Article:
Joe Biden’s administration is finally taking action on student loans as it faces mounting pressure to do something to prove to voters that it can take tangible action to improve their lives before the 2022 midterms later this year.
The US Department of Education on Tuesday announced that it would open a review of borrowing practices aimed at “addressing historical failures in the administration of the federal student loan programs” which it said would result in immediate forgiveness of student loans for 40,000 Americans.
The review is also expected to result in the department granting at least three years of loan credit to more than 3.6 million other borrowers.
“Today, the Department of Education will begin to remedy years of administrative failures that effectively denied the promise of loan forgiveness to certain borrowers enrolled in IDR plans. These actions once again demonstrate the Biden-Harris administration’s commitment to delivering meaningful debt relief and ensuring federal student loan programs are administered fairly and effectively,” Education Secretary Miguel Cardona said in a news release.
“Student loans were never meant to be a life sentence, but it’s certainly felt that way for borrowers locked out of debt relief they’re eligible for,” added the secretary.
The move is significant in no small part due to the growing concerns of everyone from the Democratic Party’s furthest-left wing to the centre regarding the party’s chances of maintaining control of one or both houses of Congress after the midterm elections in the fall.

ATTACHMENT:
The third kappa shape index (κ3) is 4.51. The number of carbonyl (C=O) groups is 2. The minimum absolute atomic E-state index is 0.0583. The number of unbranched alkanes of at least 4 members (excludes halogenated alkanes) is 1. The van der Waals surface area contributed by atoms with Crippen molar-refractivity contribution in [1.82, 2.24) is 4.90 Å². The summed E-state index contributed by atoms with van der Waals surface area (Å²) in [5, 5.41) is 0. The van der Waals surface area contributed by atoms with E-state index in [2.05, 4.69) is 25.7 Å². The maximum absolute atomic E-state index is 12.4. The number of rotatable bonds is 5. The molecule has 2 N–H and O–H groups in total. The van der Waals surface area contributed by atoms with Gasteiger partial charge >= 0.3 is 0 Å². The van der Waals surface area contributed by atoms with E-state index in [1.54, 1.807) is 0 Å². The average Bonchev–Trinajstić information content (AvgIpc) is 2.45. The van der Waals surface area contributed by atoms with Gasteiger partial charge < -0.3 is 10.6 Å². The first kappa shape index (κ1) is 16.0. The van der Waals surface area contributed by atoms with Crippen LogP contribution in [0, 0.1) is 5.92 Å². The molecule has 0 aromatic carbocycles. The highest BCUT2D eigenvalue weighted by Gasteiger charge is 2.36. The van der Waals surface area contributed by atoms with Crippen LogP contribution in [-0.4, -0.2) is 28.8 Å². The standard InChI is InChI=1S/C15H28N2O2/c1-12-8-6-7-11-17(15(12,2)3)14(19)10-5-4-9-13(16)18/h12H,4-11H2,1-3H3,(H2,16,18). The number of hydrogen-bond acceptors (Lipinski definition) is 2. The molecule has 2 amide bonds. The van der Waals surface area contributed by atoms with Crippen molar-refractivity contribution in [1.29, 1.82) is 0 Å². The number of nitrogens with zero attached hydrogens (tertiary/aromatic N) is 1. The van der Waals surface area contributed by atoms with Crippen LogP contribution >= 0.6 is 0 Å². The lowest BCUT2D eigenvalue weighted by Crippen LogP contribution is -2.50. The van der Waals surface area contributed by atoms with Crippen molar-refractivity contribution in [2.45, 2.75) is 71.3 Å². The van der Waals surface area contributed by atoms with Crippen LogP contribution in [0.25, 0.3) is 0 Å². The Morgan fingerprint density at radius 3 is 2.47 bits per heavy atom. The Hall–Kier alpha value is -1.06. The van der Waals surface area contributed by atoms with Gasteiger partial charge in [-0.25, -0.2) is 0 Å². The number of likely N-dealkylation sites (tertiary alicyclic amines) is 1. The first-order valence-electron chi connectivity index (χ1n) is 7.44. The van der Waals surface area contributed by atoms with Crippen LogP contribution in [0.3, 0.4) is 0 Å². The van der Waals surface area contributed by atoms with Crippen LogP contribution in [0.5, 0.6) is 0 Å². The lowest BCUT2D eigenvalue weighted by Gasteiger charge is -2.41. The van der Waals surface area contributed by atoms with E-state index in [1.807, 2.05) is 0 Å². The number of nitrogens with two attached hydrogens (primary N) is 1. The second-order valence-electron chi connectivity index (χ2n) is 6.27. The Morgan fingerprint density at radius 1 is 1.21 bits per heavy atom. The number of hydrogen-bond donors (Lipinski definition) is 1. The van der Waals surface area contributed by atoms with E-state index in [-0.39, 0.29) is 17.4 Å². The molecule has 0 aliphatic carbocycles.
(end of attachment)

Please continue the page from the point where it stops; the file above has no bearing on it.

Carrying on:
Student loan cancellation has been viewed since the beginning of the Biden presidency as a sort of low-hanging fruit for the president; many Democrats, including Senate Majority Leader Chuck Schumer, believe that the president has the authority to cancel all or part of America’s massive $1.61 trillion federal student loan debt. The prospect of executive action has long been seen by those same Democrats as far more likely than the chances of getting student loan relief legislation passed through the 50-50 Senate, whee no Republicans have shown a meaningful willingness to support it.
Complicating the issue is the president’s own campaign promise to cancel student loan debt for millions of Americans, which the White House has explained as actually meant to mean that Mr Biden would support legislation by Congress to cancel up to a set amount of federal student loan debt for individual Americans.
Rather than pursue that route the White House has instead opted to continue the pause on student debt repayments throughout the entire first year of Mr Biden’s presidency and throughout part of 2022; speculation is now growing over whether the president will keep extending the pause or resume it right in time for repayments to begin before the 2022 midterms.
Progressives such as Congressman Ro Khanna of California have called on Mr Biden to take some significant action on the issue as well as address climate change before the midterm elections as a means of stemming the bleeding of the presidents’ support among young Americans, who are according to polling abandoning the president the fastest of almost any demographic.
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